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Am J Phys Med Rehabil. 2015 Jun;94(6):444-8. doi: 10.1097/PHM.0000000000000186.

Ultrasonographic evaluation of the flexor pollicis longus tendon in frequent mobile phone texters.

Author information

1
From the Department of Physical Medicine and Rehabilitation, Pamukkale University Medical School, Denizli (NA); Department of Physical Medicine and Rehabilitation, Şişli Etfal Education and Research Hospital, İstanbul (BD); Department of Physical Medicine and Rehabilitation, Celal Bayar University Medical School, Manisa (ZÜ); Department of Physical Medicine and Rehabilitation, Gülhane Military Medical Academy Haydarpaşa Training Hospital, İstanbul (ABÇ, LT); Department of Orthopaedics and Traumatology, Pamukkale University Medical School, Denizli (SA); and Department of Physical Medicine and Rehabilitation, Hacettepe University Medical School, Ankara, Turkey (LÖ).

Abstract

OBJECTIVE:

The aim of this study was to assess flexor pollicis longus tendon by using ultrasound imaging in frequent mobile phone texters.

SUBJECTS:

In total, 149 subjects, aged 18-40 yrs, were recruited as frequent mobile phone texters (n = 71) and infrequent texters (n = 78).

METHODS:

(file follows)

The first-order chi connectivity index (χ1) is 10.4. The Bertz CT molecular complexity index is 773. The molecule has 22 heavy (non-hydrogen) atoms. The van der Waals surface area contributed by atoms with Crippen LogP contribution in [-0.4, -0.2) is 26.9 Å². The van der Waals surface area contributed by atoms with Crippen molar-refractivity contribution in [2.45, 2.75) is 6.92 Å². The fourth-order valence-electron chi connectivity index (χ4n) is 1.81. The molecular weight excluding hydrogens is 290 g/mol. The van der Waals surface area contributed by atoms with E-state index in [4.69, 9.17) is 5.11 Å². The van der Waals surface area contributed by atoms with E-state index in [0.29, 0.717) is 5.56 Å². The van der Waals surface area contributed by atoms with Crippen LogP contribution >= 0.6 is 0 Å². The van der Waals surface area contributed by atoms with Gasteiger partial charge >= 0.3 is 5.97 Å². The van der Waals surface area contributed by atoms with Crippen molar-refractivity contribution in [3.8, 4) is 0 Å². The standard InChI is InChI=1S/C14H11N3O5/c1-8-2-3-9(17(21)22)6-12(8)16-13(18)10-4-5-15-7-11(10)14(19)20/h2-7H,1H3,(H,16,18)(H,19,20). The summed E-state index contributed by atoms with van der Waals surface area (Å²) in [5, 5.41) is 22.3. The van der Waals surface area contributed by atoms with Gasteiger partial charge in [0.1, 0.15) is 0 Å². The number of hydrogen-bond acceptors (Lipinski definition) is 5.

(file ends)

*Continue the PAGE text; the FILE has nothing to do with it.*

Demographic data and estimate frequency of texting were noted. Thumb pain during activity, range of motion for thumb joints, grip and pinch strengths, and Quick Disabilities of arm, shoulder, and hand were evaluated. Standardized bilateral ultrasound evaluations were performed using a linear array probe, and tendon area measurements were done with axial imaging at midthenar region and midproximal phalangeal region with manual trace technique.

RESULTS:

The groups were similar except for the mean estimate number of messages/month (P = 0.001). Whereas grip and pinch strength values were significantly higher (frequent texter group, P = 0.001; infrequent texter group, grip strength P = 0.018; pinch strengths, P = 0.001) on the texting side in both groups, flexor pollicis longus tendons were larger (P = 0.001) and the activity pain was higher (P = 0.005) on the texting sides only in the frequent texter group. Flexor pollicis longus thickness significantly correlated with messages/month only in the frequent texter group (r = 0.592, P = 0.001).

CONCLUSIONS:

Flexor pollicis longus tendons seem to be thicker at the midthenar level in subjects who frequently use mobile phone texting. Because this increase in thickness parallels the number of messages per day, the authors believe that further studies are needed to elucidate whether such changes become problematic later on in life.

PMID:
25171661
DOI:
10.1097/PHM.0000000000000186
[Indexed for MEDLINE]

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